By Daniel Burton
With fingers crossed that this would be their last debate together, the final four Republican contenders for president faced off in Arizona on Wednesday night. The stakes were high — for some more than others. Without Mitt Romney’s money, Rick Santorum and Newt Gingrich knew that this might be their best chance to pick up undecided votes in the upcoming Super Tuesday primaries.
For Romney, it was a chance to retake the lead in the race for president. Lest we forget, Ron Paul came along, too, but despite a strong performance is increasingly playing the role of side-kick to front-runner Romney.
So how did they do?
From right to left (as they sat on the stage):
Ron Paul: If Santorum expected punches from Romney, Paul was ready to get in his hits, too. “He’s a fake,” Paul said of Santorum, wasting no time pointing out that Santorum was an insider and a part of what was wrong with Congress and Washington. With Iran’s nuclear ambitions in the news, Paul also took every opportunity to criticize America’s military adventures abroad. However his message appeals, it is unlikely it earned significantly more votes, except perhaps from Santorum’s “not Romney” voters. Grade: B
Rick Santorum: For a guy who spent the first 15 debates complaining he wasn’t getting enough camera time, Santorum had his chance at the center next to longtime front-runner Romney. Although he had strong moments — especially in his closing statement, which dripped with red meat — both Paul and Romney took turns attacking Santorum for votes during 16 years in Congress, including for the No Child Left Behind Act and for funding Planned Parenthood. At one point, Santorum was visibly red as he sputtered and responded to the attacks, repeatedly admitting to the votes. Grade: B–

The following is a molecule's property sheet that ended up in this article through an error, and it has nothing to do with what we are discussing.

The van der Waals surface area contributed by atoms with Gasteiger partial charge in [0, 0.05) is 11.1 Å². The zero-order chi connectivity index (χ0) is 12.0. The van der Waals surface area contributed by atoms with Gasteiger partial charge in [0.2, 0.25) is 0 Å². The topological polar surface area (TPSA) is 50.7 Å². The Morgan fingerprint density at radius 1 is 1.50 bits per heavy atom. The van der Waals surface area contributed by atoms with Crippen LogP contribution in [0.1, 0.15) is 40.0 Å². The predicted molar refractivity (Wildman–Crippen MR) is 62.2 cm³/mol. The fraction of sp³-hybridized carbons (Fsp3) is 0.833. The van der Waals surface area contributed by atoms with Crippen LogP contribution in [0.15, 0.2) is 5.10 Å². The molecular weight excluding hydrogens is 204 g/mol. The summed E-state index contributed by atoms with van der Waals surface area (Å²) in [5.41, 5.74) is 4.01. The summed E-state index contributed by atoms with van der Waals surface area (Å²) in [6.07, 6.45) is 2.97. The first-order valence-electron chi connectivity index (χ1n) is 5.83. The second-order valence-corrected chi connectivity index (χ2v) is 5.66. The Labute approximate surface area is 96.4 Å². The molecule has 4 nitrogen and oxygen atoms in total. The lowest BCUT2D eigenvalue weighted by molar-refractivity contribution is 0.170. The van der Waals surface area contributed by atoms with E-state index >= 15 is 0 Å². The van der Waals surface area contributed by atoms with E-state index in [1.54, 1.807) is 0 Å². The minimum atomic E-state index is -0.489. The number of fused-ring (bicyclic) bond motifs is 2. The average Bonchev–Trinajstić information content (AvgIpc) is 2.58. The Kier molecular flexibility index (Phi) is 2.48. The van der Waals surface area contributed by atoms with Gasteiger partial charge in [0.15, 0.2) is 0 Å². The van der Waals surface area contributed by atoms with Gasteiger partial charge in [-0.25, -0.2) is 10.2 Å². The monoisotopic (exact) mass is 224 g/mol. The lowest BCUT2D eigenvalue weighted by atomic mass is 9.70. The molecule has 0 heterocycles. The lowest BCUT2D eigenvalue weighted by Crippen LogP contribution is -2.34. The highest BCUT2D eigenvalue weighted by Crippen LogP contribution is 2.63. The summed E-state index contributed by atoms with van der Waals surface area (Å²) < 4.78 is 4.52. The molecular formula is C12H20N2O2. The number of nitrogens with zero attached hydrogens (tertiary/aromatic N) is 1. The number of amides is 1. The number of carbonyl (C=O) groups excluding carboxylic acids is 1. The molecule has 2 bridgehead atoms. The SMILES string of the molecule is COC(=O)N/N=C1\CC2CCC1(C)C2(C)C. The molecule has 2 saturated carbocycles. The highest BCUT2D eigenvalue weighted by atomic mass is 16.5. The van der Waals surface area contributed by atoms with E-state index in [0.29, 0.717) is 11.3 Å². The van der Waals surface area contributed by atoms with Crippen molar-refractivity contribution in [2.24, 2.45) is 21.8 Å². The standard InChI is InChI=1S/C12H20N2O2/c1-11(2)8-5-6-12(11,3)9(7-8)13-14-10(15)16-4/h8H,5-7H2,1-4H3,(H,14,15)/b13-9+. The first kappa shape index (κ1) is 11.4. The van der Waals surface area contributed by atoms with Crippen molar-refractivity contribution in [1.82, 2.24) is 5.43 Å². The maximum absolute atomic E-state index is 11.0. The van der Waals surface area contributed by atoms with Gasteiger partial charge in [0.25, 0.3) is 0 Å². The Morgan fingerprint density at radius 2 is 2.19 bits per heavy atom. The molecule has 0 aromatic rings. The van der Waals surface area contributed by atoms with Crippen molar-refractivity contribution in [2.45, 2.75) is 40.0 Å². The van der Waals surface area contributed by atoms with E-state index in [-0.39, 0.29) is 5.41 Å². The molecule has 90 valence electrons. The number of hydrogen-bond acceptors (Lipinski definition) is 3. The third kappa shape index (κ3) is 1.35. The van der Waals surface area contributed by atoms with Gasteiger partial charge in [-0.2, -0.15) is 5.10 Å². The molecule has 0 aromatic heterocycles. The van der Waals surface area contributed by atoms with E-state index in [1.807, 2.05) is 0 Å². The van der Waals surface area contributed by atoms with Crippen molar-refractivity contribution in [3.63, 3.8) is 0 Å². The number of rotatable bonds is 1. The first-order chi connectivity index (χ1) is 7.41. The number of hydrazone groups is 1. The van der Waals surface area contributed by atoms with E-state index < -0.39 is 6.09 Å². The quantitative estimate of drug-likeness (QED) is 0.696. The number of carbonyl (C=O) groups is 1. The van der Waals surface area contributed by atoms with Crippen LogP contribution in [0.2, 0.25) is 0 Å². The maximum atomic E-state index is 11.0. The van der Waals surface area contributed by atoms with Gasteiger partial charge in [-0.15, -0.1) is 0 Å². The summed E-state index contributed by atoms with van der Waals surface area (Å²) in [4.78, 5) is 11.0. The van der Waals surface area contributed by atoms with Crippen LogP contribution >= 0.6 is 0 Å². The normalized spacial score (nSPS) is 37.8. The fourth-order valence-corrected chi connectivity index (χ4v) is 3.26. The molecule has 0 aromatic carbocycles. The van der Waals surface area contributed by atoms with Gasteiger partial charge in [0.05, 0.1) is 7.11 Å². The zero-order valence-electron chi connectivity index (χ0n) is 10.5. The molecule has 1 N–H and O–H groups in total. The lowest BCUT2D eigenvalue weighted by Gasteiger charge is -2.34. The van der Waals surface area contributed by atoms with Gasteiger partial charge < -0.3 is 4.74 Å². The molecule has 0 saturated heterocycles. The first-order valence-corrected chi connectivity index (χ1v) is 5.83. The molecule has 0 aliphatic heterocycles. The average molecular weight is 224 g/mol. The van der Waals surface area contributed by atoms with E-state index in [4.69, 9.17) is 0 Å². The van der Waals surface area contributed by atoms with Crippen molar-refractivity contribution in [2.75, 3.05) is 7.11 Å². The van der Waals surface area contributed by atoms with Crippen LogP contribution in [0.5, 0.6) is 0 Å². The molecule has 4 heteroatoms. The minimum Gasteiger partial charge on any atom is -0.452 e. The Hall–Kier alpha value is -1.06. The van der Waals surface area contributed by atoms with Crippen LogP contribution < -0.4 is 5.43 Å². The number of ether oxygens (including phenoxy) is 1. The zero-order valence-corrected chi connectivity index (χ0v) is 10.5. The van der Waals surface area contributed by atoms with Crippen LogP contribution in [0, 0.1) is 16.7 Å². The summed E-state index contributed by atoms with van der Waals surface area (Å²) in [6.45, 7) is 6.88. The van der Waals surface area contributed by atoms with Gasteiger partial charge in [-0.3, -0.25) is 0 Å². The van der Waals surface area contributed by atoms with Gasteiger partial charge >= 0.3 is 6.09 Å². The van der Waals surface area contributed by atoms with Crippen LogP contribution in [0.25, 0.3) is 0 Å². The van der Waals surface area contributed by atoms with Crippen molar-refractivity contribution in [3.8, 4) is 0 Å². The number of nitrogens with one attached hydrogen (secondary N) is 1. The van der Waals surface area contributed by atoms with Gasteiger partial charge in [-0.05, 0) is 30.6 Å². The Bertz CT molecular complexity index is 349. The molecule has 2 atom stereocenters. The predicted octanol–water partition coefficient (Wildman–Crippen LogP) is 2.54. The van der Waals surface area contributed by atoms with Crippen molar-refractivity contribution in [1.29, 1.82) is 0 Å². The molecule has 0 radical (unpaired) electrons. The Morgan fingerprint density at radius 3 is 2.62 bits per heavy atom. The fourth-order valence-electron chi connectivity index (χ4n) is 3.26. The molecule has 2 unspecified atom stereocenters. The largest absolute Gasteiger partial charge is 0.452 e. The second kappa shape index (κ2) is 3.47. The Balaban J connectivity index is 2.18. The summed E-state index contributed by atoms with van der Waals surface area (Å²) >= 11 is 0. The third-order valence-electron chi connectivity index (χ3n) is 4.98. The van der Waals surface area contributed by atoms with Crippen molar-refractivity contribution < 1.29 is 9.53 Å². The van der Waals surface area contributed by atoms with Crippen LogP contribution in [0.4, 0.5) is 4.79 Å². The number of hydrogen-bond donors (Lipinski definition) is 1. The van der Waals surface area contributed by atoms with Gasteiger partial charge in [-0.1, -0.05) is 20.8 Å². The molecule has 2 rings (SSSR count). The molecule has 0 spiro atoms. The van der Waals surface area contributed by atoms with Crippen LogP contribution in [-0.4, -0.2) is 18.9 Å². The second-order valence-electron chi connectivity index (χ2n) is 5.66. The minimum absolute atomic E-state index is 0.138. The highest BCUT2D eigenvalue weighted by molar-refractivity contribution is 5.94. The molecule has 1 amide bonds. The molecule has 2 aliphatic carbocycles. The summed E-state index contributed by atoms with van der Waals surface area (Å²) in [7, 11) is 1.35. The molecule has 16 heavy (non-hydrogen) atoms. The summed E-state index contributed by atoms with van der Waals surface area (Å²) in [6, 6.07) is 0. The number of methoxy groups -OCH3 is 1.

Mitt Romney: As the presumptive nominee (at least according to the Obama for president re-election campaign), Romney stood to lose the most. He’s polling even with Santorum in Michigan — where Romney grew up — and a poor performance could damage his lead in Arizona. However, Romney successfully marshaled facts and points to repeatedly delivered successful attacks on Santorum and Gingrich. He argued that they are Washington insiders; he is the successful businessman and turnaround expert who wants to restore the country to prosperity. Despite an average closing statement, overall the debate was Romney’s. Grade: B+
Newt Gingrich: To paraphrase Allison Kraus, Gingrich says it best when he says nothing at all. Showing his penchant for sounding intelligent saying anything substantive, Gingrich put on a happy face, made obvious overtures to the other candidates — even telling Romney “nice job” after Romney received a longer set of applause — and called himself “cheerful.” However, voters view Gingrich as anything but, and while he was articulate in criticizing the media for double standards, Gingrich was unable to steal the spotlight from Romney and Santorum’s fist fight. Grade: C+
Daniel Burton lives in Holladay, Utah, where he practices law by day and everything else by night. You can follow him on his blog PubliusOnline.com where he muses on politics, the law, books and ideas, and restaurants. Email: firstname.lastname@example.org